Thanks to our rabbis, it now involves not just political progress but Jewish theological progress to be made too. The weaving of Zionism into Judaism needs unstitching.
If Britain’s Jewish students could grasp all of this then the conflict between their Jewish identity and protecting other people’s rights would fall away. Being Jewish and protecting minority rights could all be part of the same thing.
And for me, the space for being Jewish would suddenly look a whole lot bigger.
Finally, a piece of irony. While the rabbis and our communal leaders are busy shrinking the safe and acceptable space for being Jewish, Zionism itself turns out to be exceptionally generous on this score.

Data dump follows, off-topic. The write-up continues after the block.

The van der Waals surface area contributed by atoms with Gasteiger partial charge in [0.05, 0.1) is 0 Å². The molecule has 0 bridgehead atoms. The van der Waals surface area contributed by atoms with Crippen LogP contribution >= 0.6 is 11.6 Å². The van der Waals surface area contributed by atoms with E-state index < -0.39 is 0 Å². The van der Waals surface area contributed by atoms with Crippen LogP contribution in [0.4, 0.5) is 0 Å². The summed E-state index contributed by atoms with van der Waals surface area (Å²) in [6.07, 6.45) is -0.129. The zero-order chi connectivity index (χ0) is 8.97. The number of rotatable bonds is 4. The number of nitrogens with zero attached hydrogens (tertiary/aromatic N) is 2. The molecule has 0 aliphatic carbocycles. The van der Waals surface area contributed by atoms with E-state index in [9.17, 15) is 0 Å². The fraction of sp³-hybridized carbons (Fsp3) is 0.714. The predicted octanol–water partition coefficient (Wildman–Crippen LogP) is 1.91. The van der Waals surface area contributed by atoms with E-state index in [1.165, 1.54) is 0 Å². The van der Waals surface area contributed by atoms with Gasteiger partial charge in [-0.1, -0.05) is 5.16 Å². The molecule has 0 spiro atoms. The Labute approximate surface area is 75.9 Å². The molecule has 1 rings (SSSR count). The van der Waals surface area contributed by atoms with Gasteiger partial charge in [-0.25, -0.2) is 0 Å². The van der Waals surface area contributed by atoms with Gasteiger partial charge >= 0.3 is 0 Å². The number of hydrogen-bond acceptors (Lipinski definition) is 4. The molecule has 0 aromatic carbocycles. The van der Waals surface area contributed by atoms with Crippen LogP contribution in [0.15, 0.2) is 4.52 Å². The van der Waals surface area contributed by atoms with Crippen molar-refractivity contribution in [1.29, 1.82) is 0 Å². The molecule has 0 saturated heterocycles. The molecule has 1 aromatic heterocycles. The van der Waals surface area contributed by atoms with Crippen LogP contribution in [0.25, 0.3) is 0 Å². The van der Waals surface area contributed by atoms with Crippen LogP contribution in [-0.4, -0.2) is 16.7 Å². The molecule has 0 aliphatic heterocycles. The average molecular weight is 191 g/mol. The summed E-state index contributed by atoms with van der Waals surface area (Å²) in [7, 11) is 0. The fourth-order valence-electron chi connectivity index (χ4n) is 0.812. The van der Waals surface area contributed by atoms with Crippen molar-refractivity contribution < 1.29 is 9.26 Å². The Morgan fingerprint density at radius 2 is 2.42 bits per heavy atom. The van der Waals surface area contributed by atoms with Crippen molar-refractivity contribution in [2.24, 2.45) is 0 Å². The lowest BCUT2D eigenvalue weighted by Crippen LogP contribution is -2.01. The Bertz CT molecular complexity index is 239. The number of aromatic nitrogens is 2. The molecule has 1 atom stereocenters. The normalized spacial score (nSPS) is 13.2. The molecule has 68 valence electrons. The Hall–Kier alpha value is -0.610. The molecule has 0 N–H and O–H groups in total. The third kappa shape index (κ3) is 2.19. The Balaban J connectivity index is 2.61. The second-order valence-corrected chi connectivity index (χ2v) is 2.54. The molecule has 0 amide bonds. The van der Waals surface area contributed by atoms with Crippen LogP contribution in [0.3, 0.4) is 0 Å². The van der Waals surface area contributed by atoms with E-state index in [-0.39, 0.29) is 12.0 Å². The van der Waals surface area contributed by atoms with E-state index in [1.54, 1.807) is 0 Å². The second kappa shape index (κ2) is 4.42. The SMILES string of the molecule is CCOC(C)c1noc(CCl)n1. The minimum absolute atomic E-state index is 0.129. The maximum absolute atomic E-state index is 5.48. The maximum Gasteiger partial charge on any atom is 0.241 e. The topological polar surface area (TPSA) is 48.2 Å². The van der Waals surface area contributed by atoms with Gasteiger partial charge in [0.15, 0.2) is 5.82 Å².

In a deliberate mirroring of Hitler’s Nuremberg Laws, anyone with one Jewish grandparent can return to the ‘land of their ancestors’. In contrast, a Palestinian with four grandparents born in the land of their ancestors can forget about ever returning.
So who’s in and who’s out according to Zionism? And just how small can we shrink Judaism? It’s really quite a mess we’ve got ourselves into.